Video games are one of the wonders of our age. They bring storytelling into a new form, taking a passive form of entertainment like reading or a watching film and make it active. Players become the story; they are the center and focus. But like all things, games have an end, the plot ties up, the world is saved, the hero goes back to their farm.
For many games, this leads to finishing up sidequests or to moving on and away from the game. Sure, people may come back and play the game, or go on to the multiplayer world in tactical games or in FPS’ like Call of Duty. But even then, these other side events must eventually end, as players experience all they have to experience, or grow weary of the constant repetitive similarity.
In comes DLC. Downloadable Content is one of the biggest wonders of modern gaming. Once a game is beaten, more content comes, new stories, new quests, new goals, new maps, just new things. For a cost.
DLC is killing triple-A titles.
DLC started out as a good thing, in a different form, for PC gaming. Originally, you would complete a game such as Starcraft, beat all its extended campaigns, and run through the multiplayer. You’d reach the top of the ladders or where you felt satisfied and complete. And then, expansions packs would come out, offering new campaigns, units, gameplay, etc., and this was a good thing.
With the advent of downloadable games across all consoles, this has morphed into a bad thing. Developers now leave out content, only to release it for sale on day one, removing parts of the game for their own later profit. They spend less time on the main campaign, doing as little as they can, to start the development cycle of DLC earlier, to release new campaigns and maps after the game. The goal is all in money, and isn’t even a bad thing by itself.
However, it’s become so.
When before, you would receive a what was effectively a new game for your $30 expansion pack, now, in games like most modern FPS’ or action-RPG’s, you pay $15 for a couple multiplayer maps, $10 for a couple small quests, or $5 for a character skin (previously just neat unlockables hidden in the game). The modern FPS is a chronic offender of this, but other games are no exception.
Some developers are good about this, providing huge missions and new lands, like in Fallout 3 and Fallout: New Vegas. The amount of content added in each DLC pack only adds to an already huge game. The reasoning is that the added development time for these packs requires additional costs, and thus, they must charge for them.
The problem with this, for example Shadow of Mordor’s Lord of the Hunt DLC, is that they aren’t properly integrated into the game. They don’t become part of the game; they become a side game, not associated with the main game. This can work somewhat in more open world games like Fallout and The Elder Scrolls, but it breaks the narrative flow of many games, to just have this new area that didn’t exist in the rest of the game.
An example of how it does work can be seen in the excellent Deus Ex: Human Revolution. Human Revolution was a very linear game to start, and while the DLC isn’t integrated into the main story, it brings its own side story to bear, playing differently but integrated into a missing gap in the main quest. It felt like its own game, but part of the main story. While I do lament that it wasn’t included in the main game, such a side campaign was fully worth the cost of entry to me because I couldn’t get enough of Human Revolution.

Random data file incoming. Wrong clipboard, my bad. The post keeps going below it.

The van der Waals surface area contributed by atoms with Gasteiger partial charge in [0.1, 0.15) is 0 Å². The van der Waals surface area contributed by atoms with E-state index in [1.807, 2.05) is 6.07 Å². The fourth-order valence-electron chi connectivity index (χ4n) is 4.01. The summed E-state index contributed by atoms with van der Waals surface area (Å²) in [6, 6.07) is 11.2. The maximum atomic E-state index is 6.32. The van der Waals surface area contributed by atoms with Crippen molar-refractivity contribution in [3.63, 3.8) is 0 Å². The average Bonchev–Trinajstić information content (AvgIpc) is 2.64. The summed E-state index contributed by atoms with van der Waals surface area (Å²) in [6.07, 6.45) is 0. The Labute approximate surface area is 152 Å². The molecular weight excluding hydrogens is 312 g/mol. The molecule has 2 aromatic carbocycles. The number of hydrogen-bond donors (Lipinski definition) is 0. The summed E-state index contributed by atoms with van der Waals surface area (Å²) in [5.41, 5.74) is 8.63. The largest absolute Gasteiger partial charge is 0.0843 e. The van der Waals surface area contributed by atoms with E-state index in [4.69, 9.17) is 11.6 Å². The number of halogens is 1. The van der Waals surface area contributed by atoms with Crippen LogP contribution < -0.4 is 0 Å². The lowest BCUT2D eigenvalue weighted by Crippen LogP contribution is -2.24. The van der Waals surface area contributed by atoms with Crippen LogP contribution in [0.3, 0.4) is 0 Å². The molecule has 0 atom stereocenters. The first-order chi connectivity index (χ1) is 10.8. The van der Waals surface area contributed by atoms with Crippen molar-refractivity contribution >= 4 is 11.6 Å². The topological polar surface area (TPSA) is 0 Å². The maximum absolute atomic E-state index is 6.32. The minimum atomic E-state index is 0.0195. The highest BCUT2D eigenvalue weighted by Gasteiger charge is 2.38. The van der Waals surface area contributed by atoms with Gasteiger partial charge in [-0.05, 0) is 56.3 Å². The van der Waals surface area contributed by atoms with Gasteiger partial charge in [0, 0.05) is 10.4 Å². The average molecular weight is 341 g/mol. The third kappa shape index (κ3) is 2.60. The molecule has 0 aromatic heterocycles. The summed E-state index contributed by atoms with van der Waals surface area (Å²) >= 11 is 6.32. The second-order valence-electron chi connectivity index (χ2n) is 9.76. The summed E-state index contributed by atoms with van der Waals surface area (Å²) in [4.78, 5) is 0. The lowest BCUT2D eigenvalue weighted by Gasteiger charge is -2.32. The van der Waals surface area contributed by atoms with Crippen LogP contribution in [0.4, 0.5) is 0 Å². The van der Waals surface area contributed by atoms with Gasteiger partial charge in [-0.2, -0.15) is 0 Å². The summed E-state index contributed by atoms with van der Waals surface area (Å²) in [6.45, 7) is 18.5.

And here is where comes in the rub. While I feel that DLC and charging as much as many developers do for the content is wrong (especially if it’s unintegrated), if you love the game and world, it’s worth it. I rarely buy DLC myself; I don’t’ find it to be worth the price of entry in most cases. In some examples, I’ve bought game of the year editions. I have Borderlands 2, and while I appreciate some of the various DLC it came with, I find myself looking at them and thinking that I would have been disappointed to pay for these for what I got in them. There just isn’t enough content that distinguishes itself and stands out in an impressive way.
I lament for the days of the old expansion packs. While installing from a CD and running of that was cumbersome and lacking in the convenience of Steam, players just got so much more. A lot of what modern DLC has become is just what PC modders used to do as a standard, creating maps, weapons, characters. Now, the modders grow ever more restricted, as games become more complex and locked down and DLC looms on the horizon.
I don’t want to have to pay to get half the game. A consumer’s $50 should cover the entire game; it should cover what many developers have made DLC into. When game modes are locked away and hidden on a game’s release, like Borderlands: The Pre-Sequel where you have to pay to unlock the challenge arena, level caps, it’s wrong. To get all the content as of this article, you can pay $25, or spend $30 for a “season pass,” and receive all of the DLC as it comes out.
Season Pass’ are even worse than just DLC. You have to pay in advance for DLC you don’t know is coming, if it’s coming. If it will add content, or just skins. Usually, developers do provide a fair amount of content, but it could be anything.
The way forward is clear, and unfortunately it is obvious that DLC will be the way forward. Some companies may choose not to do so, which I applaud them for, but I feel this will be restricted to smaller developers and indie companies. The prospect of charging for expanded content is too much for larger developers to resist; why include content for free, if profit can be made?